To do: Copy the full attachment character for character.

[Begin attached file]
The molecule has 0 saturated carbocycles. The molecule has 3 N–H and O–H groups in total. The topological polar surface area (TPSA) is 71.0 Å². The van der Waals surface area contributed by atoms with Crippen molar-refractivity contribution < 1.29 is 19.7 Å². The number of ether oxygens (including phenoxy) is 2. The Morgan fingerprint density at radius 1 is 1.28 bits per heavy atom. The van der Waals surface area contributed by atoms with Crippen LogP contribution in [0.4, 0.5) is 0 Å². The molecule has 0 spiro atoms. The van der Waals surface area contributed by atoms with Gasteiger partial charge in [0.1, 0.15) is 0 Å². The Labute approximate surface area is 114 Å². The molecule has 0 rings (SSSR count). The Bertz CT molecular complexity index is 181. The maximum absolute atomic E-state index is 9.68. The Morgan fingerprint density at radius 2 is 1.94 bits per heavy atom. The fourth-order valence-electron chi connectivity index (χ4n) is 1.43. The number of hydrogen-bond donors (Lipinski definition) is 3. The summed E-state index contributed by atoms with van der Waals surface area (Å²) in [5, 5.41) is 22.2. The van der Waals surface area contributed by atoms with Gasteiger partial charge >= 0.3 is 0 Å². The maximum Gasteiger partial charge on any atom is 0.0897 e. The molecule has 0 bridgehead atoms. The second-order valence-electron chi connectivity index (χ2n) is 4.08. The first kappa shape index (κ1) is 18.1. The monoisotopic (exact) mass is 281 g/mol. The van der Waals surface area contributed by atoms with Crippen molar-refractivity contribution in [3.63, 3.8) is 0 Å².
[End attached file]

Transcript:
The molecule has 0 saturated carbocycles. The molecule has 3 N–H and O–H groups in total. The topological polar surface area (TPSA) is 71.0 Å². The van der Waals surface area contributed by atoms with Crippen molar-refractivity contribution < 1.29 is 19.7 Å². The number of ether oxygens (including phenoxy) is 2. The Morgan fingerprint density at radius 1 is 1.28 bits per heavy atom. The van der Waals surface area contributed by atoms with Crippen LogP contribution in [0.4, 0.5) is 0 Å². The molecule has 0 spiro atoms. The van der Waals surface area contributed by atoms with Gasteiger partial charge in [0.1, 0.15) is 0 Å². The Labute approximate surface area is 114 Å². The molecule has 0 rings (SSSR count). The Bertz CT molecular complexity index is 181. The maximum absolute atomic E-state index is 9.68. The Morgan fingerprint density at radius 2 is 1.94 bits per heavy atom. The fourth-order valence-electron chi connectivity index (χ4n) is 1.43. The number of hydrogen-bond donors (Lipinski definition) is 3. The summed E-state index contributed by atoms with van der Waals surface area (Å²) in [5, 5.41) is 22.2. The van der Waals surface area contributed by atoms with Gasteiger partial charge >= 0.3 is 0 Å². The maximum Gasteiger partial charge on any atom is 0.0897 e. The molecule has 0 bridgehead atoms. The second-order valence-electron chi connectivity index (χ2n) is 4.08. The first kappa shape index (κ1) is 18.1. The monoisotopic (exact) mass is 281 g/mol. The van der Waals surface area contributed by atoms with Crippen molar-refractivity contribution in [3.63, 3.8) is 0 Å².